Minna Tallberg (FIN) is a former equestrian photographer and freelance journalist, who now works as a horse trainer and writer of horse training books. She has a special interest in learning theory, behaviour, and welfare issues. She has two vocational animal training qualifications and holds webinars and live lectures on horse training and behaviour in Finnish, Swedish and English.
Letter to the IDRC, IDTC, and FEI
I read the letter from the IDRC and IDTC to the FEI first with interest, then disbelief and finally amusement. The letter (now removed from the IDRC website but which can be read on Eurodressage at https://eurodressage.com/2022/10/05/joint-letter-idrcidtc-sparks-controversy-and-debate-social-licence) is a prime example of why the people most involved with any sport are not the only ones who should be given the license to ensure the welfare of those involved in these sports. If you are an international rider, trainer or judge, you are one of those benefiting from the status quo. Current rules and practises are your friend. Change can be seen as a threat. Even, as was proposed, a change to make a double bridle optional. As in you could use a snaffle bridle if you wanted to. Or a double. Choice.
The letter reads like a list of logical fallacies. We have the slippery slope fallacy, the straw man fallacy, the definist fallacy, the false attribution fallacy and the appeal to authority one.
My favourite sentence (no, of course I'm joking, it's the most strange one) is this: "The snaffle produces the flexion and exercises the muscles whereas the double bridle produces the bending of the haunches" - as we say online, what the hell did I just read? The snaffle exercises the muscles? The double bridle produces the bending of the haunches? With the same letter calling for scientific proof, the absurdity is complete. Waiting with bated breath for the scientific proof that the snaffle exercises other muscles than those of the underneck, if the rider pulls the reins.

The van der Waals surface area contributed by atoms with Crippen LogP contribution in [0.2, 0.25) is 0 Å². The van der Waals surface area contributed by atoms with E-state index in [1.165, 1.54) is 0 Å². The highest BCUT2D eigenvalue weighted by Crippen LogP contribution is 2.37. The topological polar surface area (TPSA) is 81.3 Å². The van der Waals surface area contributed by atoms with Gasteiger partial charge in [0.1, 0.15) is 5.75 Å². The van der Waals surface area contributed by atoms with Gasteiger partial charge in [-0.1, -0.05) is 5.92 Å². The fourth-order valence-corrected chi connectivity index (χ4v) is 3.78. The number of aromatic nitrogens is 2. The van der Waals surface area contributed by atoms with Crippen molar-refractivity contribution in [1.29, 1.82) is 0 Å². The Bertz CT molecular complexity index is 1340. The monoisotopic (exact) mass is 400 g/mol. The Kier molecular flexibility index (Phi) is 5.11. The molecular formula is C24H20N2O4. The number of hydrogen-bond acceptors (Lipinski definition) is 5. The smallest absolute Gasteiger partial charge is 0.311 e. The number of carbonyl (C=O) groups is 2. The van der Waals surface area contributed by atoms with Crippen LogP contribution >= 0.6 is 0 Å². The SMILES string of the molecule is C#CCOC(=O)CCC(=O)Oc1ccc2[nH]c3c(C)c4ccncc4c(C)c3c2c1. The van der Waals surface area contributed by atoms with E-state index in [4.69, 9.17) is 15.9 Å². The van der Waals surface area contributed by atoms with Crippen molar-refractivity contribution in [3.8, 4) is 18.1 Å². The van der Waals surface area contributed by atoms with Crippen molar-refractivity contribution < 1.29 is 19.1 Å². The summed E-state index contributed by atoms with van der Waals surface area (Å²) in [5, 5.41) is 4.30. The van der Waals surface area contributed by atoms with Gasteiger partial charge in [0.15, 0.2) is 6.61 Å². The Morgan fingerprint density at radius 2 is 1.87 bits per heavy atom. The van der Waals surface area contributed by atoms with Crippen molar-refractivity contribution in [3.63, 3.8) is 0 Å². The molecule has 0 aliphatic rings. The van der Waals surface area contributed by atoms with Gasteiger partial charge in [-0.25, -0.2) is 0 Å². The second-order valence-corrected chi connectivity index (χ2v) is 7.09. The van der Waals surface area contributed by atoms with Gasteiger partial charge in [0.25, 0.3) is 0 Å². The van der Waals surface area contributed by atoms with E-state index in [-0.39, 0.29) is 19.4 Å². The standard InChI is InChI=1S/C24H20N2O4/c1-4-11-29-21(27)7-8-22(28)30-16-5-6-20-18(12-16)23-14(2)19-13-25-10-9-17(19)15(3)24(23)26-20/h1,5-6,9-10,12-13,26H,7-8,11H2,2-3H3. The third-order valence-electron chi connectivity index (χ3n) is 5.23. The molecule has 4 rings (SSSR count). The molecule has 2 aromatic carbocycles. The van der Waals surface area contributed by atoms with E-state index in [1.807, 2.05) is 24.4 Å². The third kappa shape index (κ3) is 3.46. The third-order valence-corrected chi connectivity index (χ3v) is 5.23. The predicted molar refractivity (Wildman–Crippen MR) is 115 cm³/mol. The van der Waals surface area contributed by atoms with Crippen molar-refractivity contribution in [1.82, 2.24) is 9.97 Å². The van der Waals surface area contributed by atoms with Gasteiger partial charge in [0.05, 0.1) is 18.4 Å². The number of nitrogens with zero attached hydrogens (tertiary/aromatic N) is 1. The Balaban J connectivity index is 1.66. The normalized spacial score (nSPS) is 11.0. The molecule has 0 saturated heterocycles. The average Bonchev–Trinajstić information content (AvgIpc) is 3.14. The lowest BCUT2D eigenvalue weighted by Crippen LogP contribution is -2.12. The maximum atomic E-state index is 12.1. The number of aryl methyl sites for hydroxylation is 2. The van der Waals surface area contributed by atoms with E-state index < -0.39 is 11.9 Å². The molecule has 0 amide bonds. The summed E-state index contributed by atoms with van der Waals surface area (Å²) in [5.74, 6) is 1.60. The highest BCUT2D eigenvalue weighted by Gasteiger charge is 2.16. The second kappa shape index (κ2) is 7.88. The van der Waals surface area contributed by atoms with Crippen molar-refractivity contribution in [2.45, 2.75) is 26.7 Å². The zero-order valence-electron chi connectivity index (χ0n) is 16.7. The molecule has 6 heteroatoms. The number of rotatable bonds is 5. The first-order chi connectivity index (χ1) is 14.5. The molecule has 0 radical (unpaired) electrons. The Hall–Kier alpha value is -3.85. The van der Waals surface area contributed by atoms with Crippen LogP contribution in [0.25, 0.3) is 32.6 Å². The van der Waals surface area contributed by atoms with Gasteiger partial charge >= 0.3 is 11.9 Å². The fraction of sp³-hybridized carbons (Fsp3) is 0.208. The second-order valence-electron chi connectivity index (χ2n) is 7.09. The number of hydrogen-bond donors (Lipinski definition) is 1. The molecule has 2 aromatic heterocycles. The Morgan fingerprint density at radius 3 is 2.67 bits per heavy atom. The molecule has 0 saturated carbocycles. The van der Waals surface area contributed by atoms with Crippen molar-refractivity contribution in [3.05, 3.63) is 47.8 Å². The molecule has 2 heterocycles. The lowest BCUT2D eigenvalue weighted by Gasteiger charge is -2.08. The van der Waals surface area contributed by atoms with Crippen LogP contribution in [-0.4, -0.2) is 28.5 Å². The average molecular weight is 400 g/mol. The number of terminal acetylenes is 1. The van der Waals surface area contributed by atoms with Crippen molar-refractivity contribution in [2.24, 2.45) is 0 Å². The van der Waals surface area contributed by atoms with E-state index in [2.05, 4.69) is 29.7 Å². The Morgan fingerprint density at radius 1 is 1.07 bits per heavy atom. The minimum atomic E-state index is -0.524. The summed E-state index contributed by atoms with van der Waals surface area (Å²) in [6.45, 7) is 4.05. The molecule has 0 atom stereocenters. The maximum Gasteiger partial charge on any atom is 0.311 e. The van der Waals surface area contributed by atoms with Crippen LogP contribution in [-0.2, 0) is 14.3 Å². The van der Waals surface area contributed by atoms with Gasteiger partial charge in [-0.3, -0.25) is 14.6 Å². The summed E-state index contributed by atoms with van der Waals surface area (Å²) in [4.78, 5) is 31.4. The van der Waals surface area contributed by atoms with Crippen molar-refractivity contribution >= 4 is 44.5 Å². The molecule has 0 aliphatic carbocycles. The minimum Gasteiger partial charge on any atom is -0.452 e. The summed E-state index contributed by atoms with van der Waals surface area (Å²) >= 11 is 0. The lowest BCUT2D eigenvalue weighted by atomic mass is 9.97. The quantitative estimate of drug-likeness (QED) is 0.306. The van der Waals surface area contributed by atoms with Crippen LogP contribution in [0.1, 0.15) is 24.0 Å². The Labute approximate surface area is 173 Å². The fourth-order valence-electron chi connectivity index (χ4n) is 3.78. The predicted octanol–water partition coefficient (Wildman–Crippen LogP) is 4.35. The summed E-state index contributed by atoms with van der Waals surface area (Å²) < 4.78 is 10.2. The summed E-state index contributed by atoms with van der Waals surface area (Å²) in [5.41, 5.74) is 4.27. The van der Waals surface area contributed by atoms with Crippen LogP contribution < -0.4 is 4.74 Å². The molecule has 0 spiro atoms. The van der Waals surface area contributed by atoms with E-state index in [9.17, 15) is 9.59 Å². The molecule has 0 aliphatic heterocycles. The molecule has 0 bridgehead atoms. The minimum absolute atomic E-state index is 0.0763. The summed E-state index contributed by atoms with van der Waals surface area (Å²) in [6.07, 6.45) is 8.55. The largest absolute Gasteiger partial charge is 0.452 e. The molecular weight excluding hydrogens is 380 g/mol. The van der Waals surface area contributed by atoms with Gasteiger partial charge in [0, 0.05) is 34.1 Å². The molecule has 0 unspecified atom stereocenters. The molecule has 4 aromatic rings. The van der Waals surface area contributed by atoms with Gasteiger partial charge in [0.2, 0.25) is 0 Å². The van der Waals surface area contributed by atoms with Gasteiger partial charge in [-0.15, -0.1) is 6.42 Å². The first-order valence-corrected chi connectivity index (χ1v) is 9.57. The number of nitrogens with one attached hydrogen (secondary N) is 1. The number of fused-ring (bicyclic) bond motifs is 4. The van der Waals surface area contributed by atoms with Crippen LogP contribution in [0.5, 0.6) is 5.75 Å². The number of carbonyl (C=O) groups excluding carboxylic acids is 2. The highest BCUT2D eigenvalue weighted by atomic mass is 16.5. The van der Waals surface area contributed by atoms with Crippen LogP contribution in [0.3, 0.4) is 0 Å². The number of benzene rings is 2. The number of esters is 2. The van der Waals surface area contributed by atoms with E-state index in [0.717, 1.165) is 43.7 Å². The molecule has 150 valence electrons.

Training exercises the muscles. Teaching the horse to respond to the riders aids and gradually increasing the intensity of the work using different movements that prepares the horse for collection will aid the bending of the haunches. Not the double bridle in itself. Or if you like, you can use shaping and positive reinforcement to get the horse to collect itself. Or any of a number of other ways.
I've been a dressage riding enthusiast since about 1986. I have followed the sport intensively since then and meanwhile worked as a journalist, photographer and now as an animal trainer currently making a living teaching horse enthusiasts how to train their horses, lecturing on horse behaviour, learning and welfare and writing horse training books.
Dressage is a supremely difficult art/sport and at its best, incredibly beautiful. But it's not immune to horse welfare nor are the rules set in stone. With current research comes the need for change everywhere in society. Dressage is no exception.